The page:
It’s a spectacle of parades, unbelievable costumes and dancers in the streets donning purple, green and gold—Mardi Gras’ official colors—with great music, food and drink at every turn.
Most everyone knows something about Mardi Gras but with a big misconception attached: They think it is exclusive to New Orleans. New Orleans has Louisiana’s largest and most well-known Mardi Gras, but nearly every community in the state has its own version of the annual celebration.
Carnival Season refers to the 41 days leading up to Ash Wednesday, the first day of Lent. Mardi Gras, is French for Fat Tuesday, which refers to the practice of eating rich foods before the religious obligations of Lent. The period leading up to Mardi Gras Day, which falls on Feb. 25 this year, is known as the Carnival season.
Parades are the most popular public activity during the days leading up to Mardi Gras. Parades are organized by private social clubs called krewes. The New Orleans area has more than 60 parading krewes and there are many more throughout the state. Multiple parades are staged in cities including Baton Rouge, Shreveport, Lafayette, Lake Charles, Houma and more!
Parades include elaborate floats and krewe members in themed costumes. Riders throw tens of thousands of colored beads, themed cups, doubloons (commemorative coins), trinkets, toys and items of humorous or historical nature. Marching between floats are bands, dance teams and flambeau carriers who illuminate night parades with torches.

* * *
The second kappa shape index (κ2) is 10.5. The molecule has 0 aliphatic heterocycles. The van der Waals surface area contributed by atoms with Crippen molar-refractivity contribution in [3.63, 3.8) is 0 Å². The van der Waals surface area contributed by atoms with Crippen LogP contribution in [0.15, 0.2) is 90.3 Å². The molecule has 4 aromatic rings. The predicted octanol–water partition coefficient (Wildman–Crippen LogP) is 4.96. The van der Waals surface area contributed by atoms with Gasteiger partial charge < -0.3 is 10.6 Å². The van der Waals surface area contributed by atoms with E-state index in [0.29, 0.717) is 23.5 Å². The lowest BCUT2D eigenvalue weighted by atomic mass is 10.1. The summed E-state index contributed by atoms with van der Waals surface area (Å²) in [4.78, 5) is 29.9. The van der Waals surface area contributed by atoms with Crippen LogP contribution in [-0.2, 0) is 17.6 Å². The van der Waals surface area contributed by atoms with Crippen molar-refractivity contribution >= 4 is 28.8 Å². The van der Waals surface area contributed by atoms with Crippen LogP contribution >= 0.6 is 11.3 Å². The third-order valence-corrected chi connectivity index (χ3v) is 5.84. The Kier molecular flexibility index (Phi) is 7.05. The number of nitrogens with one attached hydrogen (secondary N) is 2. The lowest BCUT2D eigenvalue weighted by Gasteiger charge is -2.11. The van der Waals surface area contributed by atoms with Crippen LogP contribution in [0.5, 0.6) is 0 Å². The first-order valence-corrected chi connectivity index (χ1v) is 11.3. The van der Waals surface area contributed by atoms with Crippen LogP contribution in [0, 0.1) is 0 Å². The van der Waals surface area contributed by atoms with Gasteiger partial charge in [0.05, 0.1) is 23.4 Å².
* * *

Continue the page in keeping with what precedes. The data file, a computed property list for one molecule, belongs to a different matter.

An unusual Mardi Gras celebration is found in the more rural areas in south Louisiana’s Cajun Country such as Mamou, Eunice and Church Point. The Courir de Mardi Gras, or the running of the Mardi Gras, involves costumed participants going house to house on horseback, performing tricks and stunts in an effort to secure donations of chicken, sausage, vegetables and rice that will be used at the end of the day to make a massive gumbo for a community street party, usually featuring live Cajun and zydeco music. All are welcome to participate in Courir de Mardi Gras and is a one-of-a-kind experience.
Louisiana visitors can also experience Mardi Gras year-round through popular attractions, including Blaine Kern’s Mardi Gras World, The Presbytere and the Backstreet Cultural Museum in New Orleans; Capitol Park Museum in Baton Rouge; the Mardi Gras Museum at Central School Arts and Humanities Center in Lake Charles; and the Prairie Acadian Cultural Center in Eunice.
Want to be ready for your #OnlyLouisiana Mardi Gras experience? Learn more with these 10 Things You Might Not Know About Mardi Gras.